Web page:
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The language faculty that wasn't: a usage-based account of natural language recursion.

ABSTRACT: In the generative tradition, the language faculty has been shrinking-perhaps to include only the mechanism of recursion. This paper argues that even this view of the language faculty is too expansive. We first argue that a language faculty is difficult to reconcile with evolutionary considerations. We then focus on recursion as a detailed case study, arguing that our ability to process recursive structure does not rely on recursion as a property of the grammar, but instead emerges gradually by piggybacking on domain-general sequence learning abilities. Evidence from genetics, comparative work on non-human primates, and cognitive neuroscience suggests that humans have evolved complex sequence learning skills, which were subsequently pressed into service to accommodate language. Constraints on sequence learning therefore have played an important role in shaping the cultural evolution of linguistic structure, including our limited abilities for processing recursive structure. Finally, we re-evaluate some of the key considerations that have often been taken to require the postulation of a language faculty.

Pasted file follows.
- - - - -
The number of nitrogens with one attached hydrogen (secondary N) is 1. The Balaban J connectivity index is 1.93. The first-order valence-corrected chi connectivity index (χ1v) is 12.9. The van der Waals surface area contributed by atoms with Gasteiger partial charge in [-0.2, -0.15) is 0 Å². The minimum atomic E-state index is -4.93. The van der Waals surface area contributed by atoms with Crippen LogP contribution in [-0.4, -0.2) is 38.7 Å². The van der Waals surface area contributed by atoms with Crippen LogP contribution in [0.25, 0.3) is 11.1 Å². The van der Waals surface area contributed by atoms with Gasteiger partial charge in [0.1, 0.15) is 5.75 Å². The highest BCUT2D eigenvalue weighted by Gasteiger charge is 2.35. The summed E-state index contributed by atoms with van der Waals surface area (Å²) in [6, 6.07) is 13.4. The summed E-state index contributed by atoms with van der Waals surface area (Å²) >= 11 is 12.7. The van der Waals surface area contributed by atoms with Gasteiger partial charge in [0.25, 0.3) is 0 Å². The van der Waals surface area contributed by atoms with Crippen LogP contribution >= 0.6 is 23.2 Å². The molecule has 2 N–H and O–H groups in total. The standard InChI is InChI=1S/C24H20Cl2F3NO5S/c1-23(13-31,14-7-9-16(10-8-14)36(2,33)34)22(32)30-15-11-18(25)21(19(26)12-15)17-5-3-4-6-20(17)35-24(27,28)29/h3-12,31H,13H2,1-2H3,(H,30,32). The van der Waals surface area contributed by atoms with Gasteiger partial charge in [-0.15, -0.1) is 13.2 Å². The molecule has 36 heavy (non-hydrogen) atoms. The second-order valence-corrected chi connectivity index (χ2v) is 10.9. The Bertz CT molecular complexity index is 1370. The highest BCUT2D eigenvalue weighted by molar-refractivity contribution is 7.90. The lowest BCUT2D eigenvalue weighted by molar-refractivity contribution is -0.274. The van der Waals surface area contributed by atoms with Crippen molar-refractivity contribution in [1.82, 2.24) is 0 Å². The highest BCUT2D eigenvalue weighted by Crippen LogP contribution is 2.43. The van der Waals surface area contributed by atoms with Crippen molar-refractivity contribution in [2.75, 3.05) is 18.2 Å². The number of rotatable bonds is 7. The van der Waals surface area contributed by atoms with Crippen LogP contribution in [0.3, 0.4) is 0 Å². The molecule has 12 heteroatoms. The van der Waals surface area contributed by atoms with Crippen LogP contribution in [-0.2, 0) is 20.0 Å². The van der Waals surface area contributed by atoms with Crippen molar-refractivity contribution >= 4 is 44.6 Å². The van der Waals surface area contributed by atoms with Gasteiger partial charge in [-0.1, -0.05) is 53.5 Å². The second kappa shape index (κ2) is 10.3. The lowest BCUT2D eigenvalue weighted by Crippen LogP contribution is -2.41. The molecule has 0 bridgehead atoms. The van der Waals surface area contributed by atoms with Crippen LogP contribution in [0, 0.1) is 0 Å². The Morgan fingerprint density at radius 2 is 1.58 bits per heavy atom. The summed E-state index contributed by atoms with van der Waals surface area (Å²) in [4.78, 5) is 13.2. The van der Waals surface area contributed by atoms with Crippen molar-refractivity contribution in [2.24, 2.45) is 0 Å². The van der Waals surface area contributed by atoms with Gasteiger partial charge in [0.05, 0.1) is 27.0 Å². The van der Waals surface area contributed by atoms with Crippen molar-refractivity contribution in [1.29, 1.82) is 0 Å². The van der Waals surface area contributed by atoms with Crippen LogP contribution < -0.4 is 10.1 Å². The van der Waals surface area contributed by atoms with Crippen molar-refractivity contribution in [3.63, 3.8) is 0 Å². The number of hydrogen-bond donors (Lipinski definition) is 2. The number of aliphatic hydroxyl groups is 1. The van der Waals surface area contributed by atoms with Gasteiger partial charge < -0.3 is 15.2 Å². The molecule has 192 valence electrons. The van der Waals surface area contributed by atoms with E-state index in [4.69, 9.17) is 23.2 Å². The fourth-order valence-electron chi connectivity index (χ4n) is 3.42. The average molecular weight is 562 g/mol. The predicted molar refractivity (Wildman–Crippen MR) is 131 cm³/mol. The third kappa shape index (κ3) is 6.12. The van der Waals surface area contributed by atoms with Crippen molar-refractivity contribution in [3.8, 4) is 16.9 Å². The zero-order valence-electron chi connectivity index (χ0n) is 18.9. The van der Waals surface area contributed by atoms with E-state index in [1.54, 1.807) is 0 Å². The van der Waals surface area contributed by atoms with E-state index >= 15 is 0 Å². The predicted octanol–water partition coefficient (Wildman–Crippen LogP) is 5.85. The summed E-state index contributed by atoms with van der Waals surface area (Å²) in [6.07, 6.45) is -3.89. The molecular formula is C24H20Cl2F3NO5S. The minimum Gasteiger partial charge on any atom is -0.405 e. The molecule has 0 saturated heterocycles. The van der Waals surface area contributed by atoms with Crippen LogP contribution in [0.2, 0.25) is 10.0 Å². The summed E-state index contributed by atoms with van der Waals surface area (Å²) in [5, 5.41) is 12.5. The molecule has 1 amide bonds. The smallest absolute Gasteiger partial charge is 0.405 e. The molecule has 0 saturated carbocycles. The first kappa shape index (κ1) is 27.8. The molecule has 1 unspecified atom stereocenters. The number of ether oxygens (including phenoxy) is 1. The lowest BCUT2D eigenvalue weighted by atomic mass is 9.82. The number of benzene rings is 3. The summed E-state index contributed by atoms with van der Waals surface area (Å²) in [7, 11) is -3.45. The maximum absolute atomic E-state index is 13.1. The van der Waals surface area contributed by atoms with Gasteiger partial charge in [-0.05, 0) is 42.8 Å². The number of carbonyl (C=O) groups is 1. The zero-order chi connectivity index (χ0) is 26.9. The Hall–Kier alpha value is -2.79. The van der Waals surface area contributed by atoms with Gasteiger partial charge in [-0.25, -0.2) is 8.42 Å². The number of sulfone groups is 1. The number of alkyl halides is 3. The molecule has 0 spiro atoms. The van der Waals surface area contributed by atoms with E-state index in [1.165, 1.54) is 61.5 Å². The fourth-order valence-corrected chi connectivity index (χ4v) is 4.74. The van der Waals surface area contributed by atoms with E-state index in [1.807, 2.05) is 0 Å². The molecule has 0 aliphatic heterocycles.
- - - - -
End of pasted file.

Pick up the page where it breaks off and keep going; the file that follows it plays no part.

SUBMITTER: Christiansen MH 

PROVIDER: S-EPMC4550780 | BioStudies | 2015-01-01T00:00:00Z


REPOSITORIES: biostudies

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